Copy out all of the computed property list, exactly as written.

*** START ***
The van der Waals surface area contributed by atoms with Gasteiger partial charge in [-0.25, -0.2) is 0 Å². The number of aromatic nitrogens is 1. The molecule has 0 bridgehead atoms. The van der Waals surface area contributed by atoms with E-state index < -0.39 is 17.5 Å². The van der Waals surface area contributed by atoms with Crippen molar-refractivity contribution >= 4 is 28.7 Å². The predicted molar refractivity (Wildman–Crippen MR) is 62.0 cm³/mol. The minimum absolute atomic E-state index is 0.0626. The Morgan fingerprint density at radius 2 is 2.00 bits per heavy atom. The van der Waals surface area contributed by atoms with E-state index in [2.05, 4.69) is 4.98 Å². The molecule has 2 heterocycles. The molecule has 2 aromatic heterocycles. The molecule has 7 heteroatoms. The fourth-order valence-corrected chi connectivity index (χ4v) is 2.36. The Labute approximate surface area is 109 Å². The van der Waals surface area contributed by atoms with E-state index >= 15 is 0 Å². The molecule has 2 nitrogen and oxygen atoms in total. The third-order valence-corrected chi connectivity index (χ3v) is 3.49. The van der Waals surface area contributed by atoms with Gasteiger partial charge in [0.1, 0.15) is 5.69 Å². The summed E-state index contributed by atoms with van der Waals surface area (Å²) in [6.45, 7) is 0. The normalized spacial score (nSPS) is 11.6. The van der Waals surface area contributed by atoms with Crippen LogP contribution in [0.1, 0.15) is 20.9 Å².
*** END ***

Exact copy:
The van der Waals surface area contributed by atoms with Gasteiger partial charge in [-0.25, -0.2) is 0 Å². The number of aromatic nitrogens is 1. The molecule has 0 bridgehead atoms. The van der Waals surface area contributed by atoms with E-state index < -0.39 is 17.5 Å². The van der Waals surface area contributed by atoms with Crippen molar-refractivity contribution >= 4 is 28.7 Å². The predicted molar refractivity (Wildman–Crippen MR) is 62.0 cm³/mol. The minimum absolute atomic E-state index is 0.0626. The Morgan fingerprint density at radius 2 is 2.00 bits per heavy atom. The van der Waals surface area contributed by atoms with E-state index in [2.05, 4.69) is 4.98 Å². The molecule has 2 heterocycles. The molecule has 2 aromatic heterocycles. The molecule has 7 heteroatoms. The fourth-order valence-corrected chi connectivity index (χ4v) is 2.36. The Labute approximate surface area is 109 Å². The van der Waals surface area contributed by atoms with E-state index >= 15 is 0 Å². The molecule has 2 nitrogen and oxygen atoms in total. The third-order valence-corrected chi connectivity index (χ3v) is 3.49. The van der Waals surface area contributed by atoms with Gasteiger partial charge in [0.1, 0.15) is 5.69 Å². The summed E-state index contributed by atoms with van der Waals surface area (Å²) in [6.45, 7) is 0. The normalized spacial score (nSPS) is 11.6. The van der Waals surface area contributed by atoms with Crippen LogP contribution in [0.1, 0.15) is 20.9 Å².